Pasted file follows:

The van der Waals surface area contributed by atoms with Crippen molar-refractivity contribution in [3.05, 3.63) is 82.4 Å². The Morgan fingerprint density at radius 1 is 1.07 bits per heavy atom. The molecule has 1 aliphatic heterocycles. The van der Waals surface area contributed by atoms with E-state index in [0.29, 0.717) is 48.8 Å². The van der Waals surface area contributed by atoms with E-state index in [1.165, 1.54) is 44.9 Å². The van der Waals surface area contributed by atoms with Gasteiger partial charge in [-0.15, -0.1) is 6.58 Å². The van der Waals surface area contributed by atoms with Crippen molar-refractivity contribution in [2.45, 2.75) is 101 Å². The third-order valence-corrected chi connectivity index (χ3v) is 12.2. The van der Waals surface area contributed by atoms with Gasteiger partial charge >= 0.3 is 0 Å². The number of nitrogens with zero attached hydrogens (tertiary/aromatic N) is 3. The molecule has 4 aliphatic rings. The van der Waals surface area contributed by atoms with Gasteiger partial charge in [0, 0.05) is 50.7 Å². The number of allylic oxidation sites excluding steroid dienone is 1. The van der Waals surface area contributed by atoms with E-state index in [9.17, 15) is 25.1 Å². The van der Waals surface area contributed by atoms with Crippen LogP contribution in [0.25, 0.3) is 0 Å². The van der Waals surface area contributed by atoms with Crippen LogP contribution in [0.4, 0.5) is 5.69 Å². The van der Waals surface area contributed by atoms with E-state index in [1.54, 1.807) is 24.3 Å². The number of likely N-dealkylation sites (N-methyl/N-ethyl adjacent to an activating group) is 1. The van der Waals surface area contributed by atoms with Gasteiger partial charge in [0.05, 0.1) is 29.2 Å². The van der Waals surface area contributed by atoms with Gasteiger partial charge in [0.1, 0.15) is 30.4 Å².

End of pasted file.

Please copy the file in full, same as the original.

The van der Waals surface area contributed by atoms with Crippen molar-refractivity contribution in [3.05, 3.63) is 82.4 Å². The Morgan fingerprint density at radius 1 is 1.07 bits per heavy atom. The molecule has 1 aliphatic heterocycles. The van der Waals surface area contributed by atoms with E-state index in [0.29, 0.717) is 48.8 Å². The van der Waals surface area contributed by atoms with E-state index in [1.165, 1.54) is 44.9 Å². The van der Waals surface area contributed by atoms with Gasteiger partial charge in [-0.15, -0.1) is 6.58 Å². The van der Waals surface area contributed by atoms with Crippen molar-refractivity contribution in [2.45, 2.75) is 101 Å². The third-order valence-corrected chi connectivity index (χ3v) is 12.2. The van der Waals surface area contributed by atoms with Gasteiger partial charge >= 0.3 is 0 Å². The number of nitrogens with zero attached hydrogens (tertiary/aromatic N) is 3. The molecule has 4 aliphatic rings. The van der Waals surface area contributed by atoms with Gasteiger partial charge in [0, 0.05) is 50.7 Å². The number of allylic oxidation sites excluding steroid dienone is 1. The van der Waals surface area contributed by atoms with E-state index in [9.17, 15) is 25.1 Å². The van der Waals surface area contributed by atoms with Crippen LogP contribution in [0.25, 0.3) is 0 Å². The van der Waals surface area contributed by atoms with Crippen LogP contribution in [0.4, 0.5) is 5.69 Å². The van der Waals surface area contributed by atoms with E-state index in [1.54, 1.807) is 24.3 Å². The number of likely N-dealkylation sites (N-methyl/N-ethyl adjacent to an activating group) is 1. The van der Waals surface area contributed by atoms with Gasteiger partial charge in [0.05, 0.1) is 29.2 Å². The van der Waals surface area contributed by atoms with Gasteiger partial charge in [0.1, 0.15) is 30.4 Å².